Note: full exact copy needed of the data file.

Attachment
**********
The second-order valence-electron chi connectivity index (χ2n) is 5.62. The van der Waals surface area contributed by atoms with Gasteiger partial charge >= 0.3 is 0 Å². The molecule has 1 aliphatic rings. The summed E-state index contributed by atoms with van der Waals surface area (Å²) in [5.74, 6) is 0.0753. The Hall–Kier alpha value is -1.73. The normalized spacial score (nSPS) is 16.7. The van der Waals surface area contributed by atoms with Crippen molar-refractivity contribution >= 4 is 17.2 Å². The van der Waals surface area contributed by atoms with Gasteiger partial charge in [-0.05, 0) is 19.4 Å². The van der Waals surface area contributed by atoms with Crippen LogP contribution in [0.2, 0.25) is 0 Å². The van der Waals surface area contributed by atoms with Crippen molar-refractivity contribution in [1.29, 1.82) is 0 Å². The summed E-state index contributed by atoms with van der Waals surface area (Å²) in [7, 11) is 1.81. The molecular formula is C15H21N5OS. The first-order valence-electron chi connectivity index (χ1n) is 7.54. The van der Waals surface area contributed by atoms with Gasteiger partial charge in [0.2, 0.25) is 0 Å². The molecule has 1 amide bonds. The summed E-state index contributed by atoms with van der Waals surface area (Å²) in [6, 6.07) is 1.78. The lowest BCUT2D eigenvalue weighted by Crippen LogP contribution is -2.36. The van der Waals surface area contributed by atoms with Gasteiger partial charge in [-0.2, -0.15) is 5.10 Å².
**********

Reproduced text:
The second-order valence-electron chi connectivity index (χ2n) is 5.62. The van der Waals surface area contributed by atoms with Gasteiger partial charge >= 0.3 is 0 Å². The molecule has 1 aliphatic rings. The summed E-state index contributed by atoms with van der Waals surface area (Å²) in [5.74, 6) is 0.0753. The Hall–Kier alpha value is -1.73. The normalized spacial score (nSPS) is 16.7. The van der Waals surface area contributed by atoms with Crippen molar-refractivity contribution >= 4 is 17.2 Å². The van der Waals surface area contributed by atoms with Gasteiger partial charge in [-0.05, 0) is 19.4 Å². The van der Waals surface area contributed by atoms with Crippen LogP contribution in [0.2, 0.25) is 0 Å². The van der Waals surface area contributed by atoms with Crippen molar-refractivity contribution in [1.29, 1.82) is 0 Å². The summed E-state index contributed by atoms with van der Waals surface area (Å²) in [7, 11) is 1.81. The molecular formula is C15H21N5OS. The first-order valence-electron chi connectivity index (χ1n) is 7.54. The van der Waals surface area contributed by atoms with Gasteiger partial charge in [0.2, 0.25) is 0 Å². The molecule has 1 amide bonds. The summed E-state index contributed by atoms with van der Waals surface area (Å²) in [6, 6.07) is 1.78. The lowest BCUT2D eigenvalue weighted by Crippen LogP contribution is -2.36. The van der Waals surface area contributed by atoms with Gasteiger partial charge in [-0.2, -0.15) is 5.10 Å².